What does TFCBT look like?
The acronym “PRACTICE” is used for the step-wise components of the TFCBT treatment model, which are:
- Psychoeducation and parenting skills
- Relaxation skills
- Affect expression and regulation skills
- Cognitive coping skills and processing
- Trauma narrative
- In vivo exposure (when needed)
- Conjoint parent-child sessions
- Enhancing safety and future development
Although TFCBT is generally delivered in 12-20 sessions of individual and parent-child therapy, it also may be provided in the context of a longer-term treatment process.
Parent-child interaction therapy (PCIT)
PCIT is an evidence-based treatment for young children with emotional and behavioral disorders that places emphasis on improving the quality of the parent-child relationship and changing parent-child interaction patterns. Children and their caregivers are seen together in PCIT. Most of the session time is spent coaching caregivers in the application of specific therapy skills. Therapists typically coach from an observation room with a one-way mirror into the playroom, using a “bug-in-the-ear” system for communicating to the parents as they play with their child. Concluding each session, therapist and caregiver together decide which skill to focus on most during daily 5-minute home practice sessions the following week.” (from the PCIT international website, pcit.org)
Play Therapy is a powerful tool for addressing cognitive, behavioral, and emotional challenges. It is a natural process that builds trust, regulates emotions, reduces anxieties, promotes problem solving, elevates self-esteem, and allows children to communicate at their developmental level.
Theraplay is a child and family therapy for building and enhancing attachment, self-esteem, trust in others, and joyful engagement. It is based on the natural patterns of playful, healthy interaction between parent and child and is personal, physical, and fun. Theraplay interactions focus on four essential qualities found in parent-child relationships: Structure, Engagement, Nurture, and Challenge. Theraplay sessions create an active, emotional connection between the child and parent or caregiver, resulting in a changed view of the self as worthy and lovable and of relationships as positive and rewarding.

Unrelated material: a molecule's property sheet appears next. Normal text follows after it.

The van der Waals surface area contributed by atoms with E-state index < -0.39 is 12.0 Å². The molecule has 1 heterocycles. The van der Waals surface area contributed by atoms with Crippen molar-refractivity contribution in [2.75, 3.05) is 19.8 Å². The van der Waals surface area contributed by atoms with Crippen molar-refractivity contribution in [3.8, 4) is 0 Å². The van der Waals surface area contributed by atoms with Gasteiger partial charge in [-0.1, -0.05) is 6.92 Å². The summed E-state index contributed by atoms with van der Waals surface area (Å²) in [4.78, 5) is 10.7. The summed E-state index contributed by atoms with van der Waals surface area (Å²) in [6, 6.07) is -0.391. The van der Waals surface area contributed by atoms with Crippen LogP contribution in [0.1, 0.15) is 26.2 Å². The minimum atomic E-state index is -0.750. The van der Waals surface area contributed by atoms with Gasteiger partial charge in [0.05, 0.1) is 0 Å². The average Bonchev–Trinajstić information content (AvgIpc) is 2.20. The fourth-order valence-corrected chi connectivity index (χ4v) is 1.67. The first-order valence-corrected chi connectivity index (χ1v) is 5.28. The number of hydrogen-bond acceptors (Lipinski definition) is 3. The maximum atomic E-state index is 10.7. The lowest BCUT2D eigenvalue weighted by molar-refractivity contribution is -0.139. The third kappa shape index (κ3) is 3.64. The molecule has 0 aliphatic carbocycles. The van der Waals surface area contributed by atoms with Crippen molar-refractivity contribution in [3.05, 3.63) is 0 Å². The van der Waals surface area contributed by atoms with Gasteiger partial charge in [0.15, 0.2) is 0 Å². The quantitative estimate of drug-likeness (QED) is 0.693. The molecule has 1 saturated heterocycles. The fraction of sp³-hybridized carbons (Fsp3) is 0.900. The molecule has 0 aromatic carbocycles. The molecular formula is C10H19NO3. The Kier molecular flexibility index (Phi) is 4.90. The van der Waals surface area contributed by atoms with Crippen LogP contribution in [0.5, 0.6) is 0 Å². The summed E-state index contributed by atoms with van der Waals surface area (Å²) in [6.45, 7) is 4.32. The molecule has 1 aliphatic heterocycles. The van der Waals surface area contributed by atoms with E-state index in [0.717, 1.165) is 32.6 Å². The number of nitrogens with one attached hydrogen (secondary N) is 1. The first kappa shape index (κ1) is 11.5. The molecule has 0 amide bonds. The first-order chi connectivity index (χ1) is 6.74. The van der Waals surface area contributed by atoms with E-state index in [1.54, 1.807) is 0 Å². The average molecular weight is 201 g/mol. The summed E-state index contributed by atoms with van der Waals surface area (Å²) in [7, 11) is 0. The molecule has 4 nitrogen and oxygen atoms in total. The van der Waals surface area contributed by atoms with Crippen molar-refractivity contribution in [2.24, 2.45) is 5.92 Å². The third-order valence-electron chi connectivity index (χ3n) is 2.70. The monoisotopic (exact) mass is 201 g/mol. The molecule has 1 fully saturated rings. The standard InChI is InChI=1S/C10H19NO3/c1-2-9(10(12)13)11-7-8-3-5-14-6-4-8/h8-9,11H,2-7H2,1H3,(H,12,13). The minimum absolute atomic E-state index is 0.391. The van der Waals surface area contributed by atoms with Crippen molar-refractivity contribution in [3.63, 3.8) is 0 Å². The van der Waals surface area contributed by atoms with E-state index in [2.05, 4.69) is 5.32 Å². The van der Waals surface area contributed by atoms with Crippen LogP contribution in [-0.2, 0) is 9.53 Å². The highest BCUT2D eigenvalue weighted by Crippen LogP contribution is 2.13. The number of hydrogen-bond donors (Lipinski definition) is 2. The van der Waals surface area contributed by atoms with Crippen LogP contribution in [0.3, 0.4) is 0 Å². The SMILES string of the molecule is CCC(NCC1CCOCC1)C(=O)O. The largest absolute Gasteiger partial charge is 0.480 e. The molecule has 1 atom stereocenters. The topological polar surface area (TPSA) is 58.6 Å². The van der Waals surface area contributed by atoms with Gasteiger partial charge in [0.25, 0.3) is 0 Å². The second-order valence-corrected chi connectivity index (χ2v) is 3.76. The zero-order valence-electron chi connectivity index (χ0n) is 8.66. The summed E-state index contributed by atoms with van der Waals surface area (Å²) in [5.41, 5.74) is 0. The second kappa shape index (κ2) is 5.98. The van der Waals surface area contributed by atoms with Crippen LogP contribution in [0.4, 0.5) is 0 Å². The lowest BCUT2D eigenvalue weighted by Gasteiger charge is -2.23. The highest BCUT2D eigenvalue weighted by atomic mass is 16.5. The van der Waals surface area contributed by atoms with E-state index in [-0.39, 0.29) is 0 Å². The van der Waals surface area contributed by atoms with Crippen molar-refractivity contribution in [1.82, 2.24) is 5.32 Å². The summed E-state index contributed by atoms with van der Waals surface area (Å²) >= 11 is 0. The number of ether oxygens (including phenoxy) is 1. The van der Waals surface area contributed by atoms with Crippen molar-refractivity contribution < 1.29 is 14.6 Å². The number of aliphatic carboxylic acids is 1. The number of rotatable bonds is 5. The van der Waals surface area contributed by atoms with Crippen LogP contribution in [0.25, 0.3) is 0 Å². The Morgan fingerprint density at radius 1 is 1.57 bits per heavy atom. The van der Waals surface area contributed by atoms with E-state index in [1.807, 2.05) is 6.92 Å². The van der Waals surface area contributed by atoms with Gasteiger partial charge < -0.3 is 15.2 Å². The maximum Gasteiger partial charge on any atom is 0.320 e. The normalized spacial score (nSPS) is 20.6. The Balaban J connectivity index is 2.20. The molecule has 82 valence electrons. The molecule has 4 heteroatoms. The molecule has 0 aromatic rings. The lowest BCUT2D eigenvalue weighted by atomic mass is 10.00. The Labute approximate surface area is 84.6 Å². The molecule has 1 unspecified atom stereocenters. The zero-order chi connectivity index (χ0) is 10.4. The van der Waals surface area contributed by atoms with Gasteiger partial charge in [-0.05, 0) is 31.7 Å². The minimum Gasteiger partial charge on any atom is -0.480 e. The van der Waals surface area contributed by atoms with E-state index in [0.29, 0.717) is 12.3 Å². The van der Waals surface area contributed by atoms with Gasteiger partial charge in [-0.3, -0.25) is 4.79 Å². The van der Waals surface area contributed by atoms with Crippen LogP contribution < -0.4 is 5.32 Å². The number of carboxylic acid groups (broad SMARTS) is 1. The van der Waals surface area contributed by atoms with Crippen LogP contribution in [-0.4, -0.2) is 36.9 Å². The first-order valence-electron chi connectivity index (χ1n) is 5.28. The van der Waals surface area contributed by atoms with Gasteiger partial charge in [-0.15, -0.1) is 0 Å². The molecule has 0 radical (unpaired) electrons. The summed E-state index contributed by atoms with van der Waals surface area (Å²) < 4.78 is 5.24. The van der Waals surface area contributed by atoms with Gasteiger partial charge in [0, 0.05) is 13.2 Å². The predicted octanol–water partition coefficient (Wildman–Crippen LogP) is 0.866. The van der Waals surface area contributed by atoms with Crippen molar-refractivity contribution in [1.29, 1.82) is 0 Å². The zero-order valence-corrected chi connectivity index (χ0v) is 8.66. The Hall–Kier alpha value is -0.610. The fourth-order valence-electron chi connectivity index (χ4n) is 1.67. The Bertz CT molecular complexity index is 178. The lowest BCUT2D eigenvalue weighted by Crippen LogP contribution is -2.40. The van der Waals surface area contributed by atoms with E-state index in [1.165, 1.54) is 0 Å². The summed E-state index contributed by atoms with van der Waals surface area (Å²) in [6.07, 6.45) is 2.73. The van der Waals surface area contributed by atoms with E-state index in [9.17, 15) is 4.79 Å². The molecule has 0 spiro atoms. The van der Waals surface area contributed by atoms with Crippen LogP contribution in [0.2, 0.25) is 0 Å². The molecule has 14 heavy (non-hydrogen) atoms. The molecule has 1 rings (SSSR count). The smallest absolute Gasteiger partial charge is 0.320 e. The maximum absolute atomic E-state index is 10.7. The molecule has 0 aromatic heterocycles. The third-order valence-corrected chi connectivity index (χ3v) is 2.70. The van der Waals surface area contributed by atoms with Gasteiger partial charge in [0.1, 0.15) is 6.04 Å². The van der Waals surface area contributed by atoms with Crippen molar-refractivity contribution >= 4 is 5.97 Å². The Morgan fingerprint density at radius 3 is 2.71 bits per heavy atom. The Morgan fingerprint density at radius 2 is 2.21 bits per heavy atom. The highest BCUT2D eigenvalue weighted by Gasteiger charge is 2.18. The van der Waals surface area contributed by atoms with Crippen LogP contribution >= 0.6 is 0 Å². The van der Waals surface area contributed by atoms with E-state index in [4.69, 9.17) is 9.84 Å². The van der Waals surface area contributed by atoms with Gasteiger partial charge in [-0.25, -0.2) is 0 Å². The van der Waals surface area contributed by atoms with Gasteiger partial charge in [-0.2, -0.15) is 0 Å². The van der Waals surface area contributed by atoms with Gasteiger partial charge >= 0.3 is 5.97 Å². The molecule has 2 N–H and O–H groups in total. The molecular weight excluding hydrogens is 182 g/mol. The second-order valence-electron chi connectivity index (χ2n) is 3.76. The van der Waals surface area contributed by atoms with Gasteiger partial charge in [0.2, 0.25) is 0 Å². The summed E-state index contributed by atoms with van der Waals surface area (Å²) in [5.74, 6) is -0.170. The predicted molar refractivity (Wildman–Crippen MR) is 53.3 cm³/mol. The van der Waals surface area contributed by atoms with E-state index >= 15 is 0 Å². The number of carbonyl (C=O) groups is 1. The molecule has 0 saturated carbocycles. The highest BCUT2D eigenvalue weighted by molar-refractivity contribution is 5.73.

In treatment, the Theraplay therapist guides the parent and child through playful, fun games, developmentally challenging activities, and tender, nurturing activities. The very act of engaging each other in this way helps the parent regulate the child’s behavior and communicate love, joy, and safety to the child. It helps the child feel secure, cared for, connected and worthy.
Theraplay is appropriate for children of all ages, including babies, and when combined with other techniques, it is a great therapy for teenagers too. With Theraplay, family interaction patterns have improved and school professionals and pediatricians have reported positive changes in children’s behavior, self-esteem, and connections with others. Theraplay can help children who have experienced trauma begin to heal, can help children with developmental disorders feel more comfortable with social interaction, and can help families to experience happiness and connection.
Theraplay can help children with:
- Shy, withdrawn, or clingy behavior
- Acting-out, angry, or disruptive behavior
- Defiant, oppositional or controlling behavior
- Attention Deficit Disorder or Attention Deficit Hyperactivity Disorder
- A history of trauma, abuse, or neglect
- Attachment disorder due to adoption or multiple changes in living arrangements
- A history of social deprivation due to living in an institution
- Psychological trauma due to medical care or serious illness
Trauma Informed Child-Parent Psychotherapy